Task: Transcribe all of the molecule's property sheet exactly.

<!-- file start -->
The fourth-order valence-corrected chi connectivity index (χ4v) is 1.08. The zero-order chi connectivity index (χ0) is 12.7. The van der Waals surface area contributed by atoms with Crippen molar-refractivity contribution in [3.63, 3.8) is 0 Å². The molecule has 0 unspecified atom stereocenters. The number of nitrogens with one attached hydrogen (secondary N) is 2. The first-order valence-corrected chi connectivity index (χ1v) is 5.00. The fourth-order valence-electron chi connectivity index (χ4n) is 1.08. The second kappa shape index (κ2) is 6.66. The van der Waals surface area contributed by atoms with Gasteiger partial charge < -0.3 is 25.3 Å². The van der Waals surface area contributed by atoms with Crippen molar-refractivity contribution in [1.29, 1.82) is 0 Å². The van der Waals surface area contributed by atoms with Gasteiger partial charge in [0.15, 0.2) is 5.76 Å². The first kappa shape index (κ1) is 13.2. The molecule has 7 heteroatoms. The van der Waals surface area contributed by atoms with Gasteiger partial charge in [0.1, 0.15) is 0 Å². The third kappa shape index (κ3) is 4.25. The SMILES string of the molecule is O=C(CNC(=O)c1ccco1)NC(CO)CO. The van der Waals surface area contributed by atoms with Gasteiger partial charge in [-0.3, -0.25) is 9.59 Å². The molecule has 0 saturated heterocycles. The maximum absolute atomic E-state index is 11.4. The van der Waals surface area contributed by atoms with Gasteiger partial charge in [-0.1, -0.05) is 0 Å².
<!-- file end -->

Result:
The fourth-order valence-corrected chi connectivity index (χ4v) is 1.08. The zero-order chi connectivity index (χ0) is 12.7. The van der Waals surface area contributed by atoms with Crippen molar-refractivity contribution in [3.63, 3.8) is 0 Å². The molecule has 0 unspecified atom stereocenters. The number of nitrogens with one attached hydrogen (secondary N) is 2. The first-order valence-corrected chi connectivity index (χ1v) is 5.00. The fourth-order valence-electron chi connectivity index (χ4n) is 1.08. The second kappa shape index (κ2) is 6.66. The van der Waals surface area contributed by atoms with Gasteiger partial charge < -0.3 is 25.3 Å². The van der Waals surface area contributed by atoms with Crippen molar-refractivity contribution in [1.29, 1.82) is 0 Å². The van der Waals surface area contributed by atoms with Gasteiger partial charge in [0.15, 0.2) is 5.76 Å². The first kappa shape index (κ1) is 13.2. The molecule has 7 heteroatoms. The van der Waals surface area contributed by atoms with Gasteiger partial charge in [0.1, 0.15) is 0 Å². The third kappa shape index (κ3) is 4.25. The SMILES string of the molecule is O=C(CNC(=O)c1ccco1)NC(CO)CO. The van der Waals surface area contributed by atoms with Gasteiger partial charge in [-0.3, -0.25) is 9.59 Å². The molecule has 0 saturated heterocycles. The maximum absolute atomic E-state index is 11.4. The van der Waals surface area contributed by atoms with Gasteiger partial charge in [-0.1, -0.05) is 0 Å².